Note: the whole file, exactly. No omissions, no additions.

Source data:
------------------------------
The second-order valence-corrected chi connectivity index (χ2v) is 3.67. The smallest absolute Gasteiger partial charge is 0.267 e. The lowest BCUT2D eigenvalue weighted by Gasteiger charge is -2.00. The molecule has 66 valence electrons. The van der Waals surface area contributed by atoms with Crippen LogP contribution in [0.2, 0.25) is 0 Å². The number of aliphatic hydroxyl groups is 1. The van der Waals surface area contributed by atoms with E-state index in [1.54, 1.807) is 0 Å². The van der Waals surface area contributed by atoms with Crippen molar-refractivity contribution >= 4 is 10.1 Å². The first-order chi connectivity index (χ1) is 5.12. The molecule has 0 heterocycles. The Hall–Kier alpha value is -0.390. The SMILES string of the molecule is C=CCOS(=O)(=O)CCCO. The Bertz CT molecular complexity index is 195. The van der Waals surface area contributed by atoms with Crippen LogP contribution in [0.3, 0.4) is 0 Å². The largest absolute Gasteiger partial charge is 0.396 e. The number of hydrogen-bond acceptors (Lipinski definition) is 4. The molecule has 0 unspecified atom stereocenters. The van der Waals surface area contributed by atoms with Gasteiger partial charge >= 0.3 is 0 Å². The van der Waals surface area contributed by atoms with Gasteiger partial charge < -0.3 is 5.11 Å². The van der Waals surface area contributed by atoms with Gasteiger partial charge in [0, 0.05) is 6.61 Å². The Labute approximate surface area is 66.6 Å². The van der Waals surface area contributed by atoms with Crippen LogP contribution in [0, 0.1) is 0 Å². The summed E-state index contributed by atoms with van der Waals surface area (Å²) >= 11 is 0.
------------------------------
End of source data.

The second-order valence-corrected chi connectivity index (χ2v) is 3.67. The smallest absolute Gasteiger partial charge is 0.267 e. The lowest BCUT2D eigenvalue weighted by Gasteiger charge is -2.00. The molecule has 66 valence electrons. The van der Waals surface area contributed by atoms with Crippen LogP contribution in [0.2, 0.25) is 0 Å². The number of aliphatic hydroxyl groups is 1. The van der Waals surface area contributed by atoms with E-state index in [1.54, 1.807) is 0 Å². The van der Waals surface area contributed by atoms with Crippen molar-refractivity contribution >= 4 is 10.1 Å². The first-order chi connectivity index (χ1) is 5.12. The molecule has 0 heterocycles. The Hall–Kier alpha value is -0.390. The SMILES string of the molecule is C=CCOS(=O)(=O)CCCO. The Bertz CT molecular complexity index is 195. The van der Waals surface area contributed by atoms with Crippen LogP contribution in [0.3, 0.4) is 0 Å². The largest absolute Gasteiger partial charge is 0.396 e. The number of hydrogen-bond acceptors (Lipinski definition) is 4. The molecule has 0 unspecified atom stereocenters. The van der Waals surface area contributed by atoms with Gasteiger partial charge >= 0.3 is 0 Å². The van der Waals surface area contributed by atoms with Gasteiger partial charge < -0.3 is 5.11 Å². The van der Waals surface area contributed by atoms with Gasteiger partial charge in [0, 0.05) is 6.61 Å². The Labute approximate surface area is 66.6 Å². The van der Waals surface area contributed by atoms with Crippen LogP contribution in [0, 0.1) is 0 Å². The summed E-state index contributed by atoms with van der Waals surface area (Å²) >= 11 is 0.